Adrian Lamo, the 22-year-old so-called homeless hacker, turned himself in at the U.S. courthouse in Sacramento, Calif., ending a five-day manhunt during which FBI agents staked out his family’s home in the Sacramento suburbs while his defense attorney painstakingly negotiated terms of the surrender with federal prosecutors.

A spokeswoman for U.S. Attorney McGregor Scott said Lamo appeared at 2 p.m. PT before U.S. Magistrate Judge Gregory Hollows and was released to his parents after they posted a $250,000 bond. Lamo is not allowed to use a computer and must “report to the FBI in New York City” on Thursday morning to face a formal arraignment.

Since last week, Lamo and his defense attorney have stressed that he was willing to cooperate with federal police if they revealed the contents of a sealed complaint that described the charges.

Lamo, something of a legend among hackers for his brazen exploits, media savvy and rootless lifestyle, is facing two criminal charges. One is related to his admitted intrusions into The New York Times’ network, and the other deals with his alleged misuse of a Lexis-Nexis account, said Mary French, a deputy public defender in Sacramento who is representing Lamo.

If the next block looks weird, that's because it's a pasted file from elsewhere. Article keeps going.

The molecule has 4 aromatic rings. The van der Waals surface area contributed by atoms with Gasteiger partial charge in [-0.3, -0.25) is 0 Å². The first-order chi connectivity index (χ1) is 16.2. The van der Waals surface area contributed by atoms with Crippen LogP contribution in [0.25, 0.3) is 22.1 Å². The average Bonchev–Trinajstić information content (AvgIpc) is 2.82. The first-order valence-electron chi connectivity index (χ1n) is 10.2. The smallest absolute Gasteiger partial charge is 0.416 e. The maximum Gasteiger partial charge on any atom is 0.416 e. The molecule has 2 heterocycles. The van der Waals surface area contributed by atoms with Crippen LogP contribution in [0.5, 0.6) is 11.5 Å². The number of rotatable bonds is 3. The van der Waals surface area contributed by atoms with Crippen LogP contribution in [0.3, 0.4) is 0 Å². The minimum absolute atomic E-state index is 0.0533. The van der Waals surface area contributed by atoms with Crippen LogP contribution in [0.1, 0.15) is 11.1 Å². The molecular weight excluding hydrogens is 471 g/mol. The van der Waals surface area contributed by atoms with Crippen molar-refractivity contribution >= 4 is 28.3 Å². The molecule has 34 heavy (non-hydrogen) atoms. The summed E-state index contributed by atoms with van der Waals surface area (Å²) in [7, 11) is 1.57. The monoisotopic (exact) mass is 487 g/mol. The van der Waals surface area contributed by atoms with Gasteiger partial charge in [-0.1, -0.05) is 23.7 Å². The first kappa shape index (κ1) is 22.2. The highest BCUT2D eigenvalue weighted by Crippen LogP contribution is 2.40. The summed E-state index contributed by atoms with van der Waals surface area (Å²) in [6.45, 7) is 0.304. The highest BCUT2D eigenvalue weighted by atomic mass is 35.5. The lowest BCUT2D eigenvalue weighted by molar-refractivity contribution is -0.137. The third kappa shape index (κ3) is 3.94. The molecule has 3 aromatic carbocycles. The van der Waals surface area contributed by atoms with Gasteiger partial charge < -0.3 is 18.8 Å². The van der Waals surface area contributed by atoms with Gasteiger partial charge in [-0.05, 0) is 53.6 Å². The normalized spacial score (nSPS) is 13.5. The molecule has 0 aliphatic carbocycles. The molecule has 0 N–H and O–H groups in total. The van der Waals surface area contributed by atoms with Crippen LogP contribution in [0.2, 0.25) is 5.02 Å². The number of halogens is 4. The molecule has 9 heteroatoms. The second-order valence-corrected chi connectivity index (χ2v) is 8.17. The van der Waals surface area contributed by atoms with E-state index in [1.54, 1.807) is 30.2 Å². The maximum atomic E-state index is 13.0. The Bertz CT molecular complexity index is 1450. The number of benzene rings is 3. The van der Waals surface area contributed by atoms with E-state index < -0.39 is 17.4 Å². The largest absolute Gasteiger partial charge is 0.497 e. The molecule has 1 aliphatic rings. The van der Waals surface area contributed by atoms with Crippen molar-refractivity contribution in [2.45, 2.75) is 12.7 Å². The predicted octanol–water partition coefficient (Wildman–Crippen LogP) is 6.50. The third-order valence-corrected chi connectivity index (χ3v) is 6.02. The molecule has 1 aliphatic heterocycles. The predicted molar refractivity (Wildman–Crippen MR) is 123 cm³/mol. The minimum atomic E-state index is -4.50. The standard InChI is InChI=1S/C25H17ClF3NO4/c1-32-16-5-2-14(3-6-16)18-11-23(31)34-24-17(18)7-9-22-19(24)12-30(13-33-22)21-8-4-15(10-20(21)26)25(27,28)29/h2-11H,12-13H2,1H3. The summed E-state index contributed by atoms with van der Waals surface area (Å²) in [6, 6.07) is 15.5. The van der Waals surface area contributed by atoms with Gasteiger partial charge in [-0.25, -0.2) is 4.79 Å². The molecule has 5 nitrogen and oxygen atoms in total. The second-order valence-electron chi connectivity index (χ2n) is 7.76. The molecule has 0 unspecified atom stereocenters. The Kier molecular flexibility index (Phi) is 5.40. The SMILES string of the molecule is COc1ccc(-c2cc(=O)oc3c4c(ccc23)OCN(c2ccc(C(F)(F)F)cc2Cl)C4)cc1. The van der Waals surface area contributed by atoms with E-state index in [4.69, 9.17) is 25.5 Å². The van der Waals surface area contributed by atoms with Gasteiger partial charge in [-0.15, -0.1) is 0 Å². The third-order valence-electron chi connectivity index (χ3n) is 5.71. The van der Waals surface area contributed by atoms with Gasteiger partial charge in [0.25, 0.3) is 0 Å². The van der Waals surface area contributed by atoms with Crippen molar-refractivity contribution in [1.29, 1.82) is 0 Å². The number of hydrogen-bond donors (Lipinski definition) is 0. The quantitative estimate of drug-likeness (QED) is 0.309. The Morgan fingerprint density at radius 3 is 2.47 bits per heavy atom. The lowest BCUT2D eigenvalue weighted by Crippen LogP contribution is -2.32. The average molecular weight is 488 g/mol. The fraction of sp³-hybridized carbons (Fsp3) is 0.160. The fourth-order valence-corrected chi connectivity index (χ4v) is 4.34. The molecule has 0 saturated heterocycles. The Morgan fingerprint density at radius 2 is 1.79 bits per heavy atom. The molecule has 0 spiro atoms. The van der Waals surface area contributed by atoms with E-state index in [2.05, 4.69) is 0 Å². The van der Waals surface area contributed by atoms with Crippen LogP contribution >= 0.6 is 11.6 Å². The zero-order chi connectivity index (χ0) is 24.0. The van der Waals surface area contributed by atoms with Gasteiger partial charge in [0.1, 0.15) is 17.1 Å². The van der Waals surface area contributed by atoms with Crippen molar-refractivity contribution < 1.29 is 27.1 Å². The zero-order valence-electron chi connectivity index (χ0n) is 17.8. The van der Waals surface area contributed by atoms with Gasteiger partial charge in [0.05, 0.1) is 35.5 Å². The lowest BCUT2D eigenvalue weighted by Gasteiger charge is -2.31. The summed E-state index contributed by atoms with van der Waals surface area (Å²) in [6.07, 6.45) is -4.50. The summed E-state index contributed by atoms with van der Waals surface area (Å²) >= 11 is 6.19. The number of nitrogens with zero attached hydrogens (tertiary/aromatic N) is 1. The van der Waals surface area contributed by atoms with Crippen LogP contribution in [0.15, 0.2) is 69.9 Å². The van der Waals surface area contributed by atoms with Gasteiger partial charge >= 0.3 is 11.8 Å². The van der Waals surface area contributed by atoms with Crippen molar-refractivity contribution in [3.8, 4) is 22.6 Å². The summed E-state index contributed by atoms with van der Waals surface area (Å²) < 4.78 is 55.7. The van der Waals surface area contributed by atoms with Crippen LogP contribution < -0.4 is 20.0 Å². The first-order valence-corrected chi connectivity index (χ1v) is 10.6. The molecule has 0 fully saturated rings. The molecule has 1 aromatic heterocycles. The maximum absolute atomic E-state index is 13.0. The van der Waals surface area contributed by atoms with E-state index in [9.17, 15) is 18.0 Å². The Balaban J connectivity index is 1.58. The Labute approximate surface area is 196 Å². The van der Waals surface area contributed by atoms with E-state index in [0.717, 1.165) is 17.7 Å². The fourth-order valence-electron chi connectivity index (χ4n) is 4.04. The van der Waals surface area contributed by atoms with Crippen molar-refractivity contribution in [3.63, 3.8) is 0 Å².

In the New York Times incident in February 2002, Lamo was able to view employee records–including Social Security numbers–and access the contact information for the paper’s sources and columnists, including well-known contributors such as former U.S. President Jimmy Carter, former Marine Officer Oliver North and hip-hop artist Queen Latifah. He also has claimed break-ins at technology companies including, Microsoft, Yahoo and WorldCom (now known as MCI).

Besides his radically mobile lifestyle that often found him logged in through a Starbucks wireless connection, Lamo is known for his singularly altruistic style of hacking. He stressed that he’s never deleted any data or asked for money in exchange for identifying security vulnerabilities. Some companies, in fact, have thanked him for telling them about holes in their network that a malicious intruder could use to wreak havoc.

Lamo’s earlier exploits, which he typically disclosed, include breaking into WorldCom in December 2001, Microsoft in October 2001, Yahoo in September 2001 and [email protected] in May 2001. When he reportedly entered Yahoo’s system, Lamo found he was able to alter news articles on the company’s site and tampered with one describing accused copyright felon Dmitry Skylyarov’s court travails.

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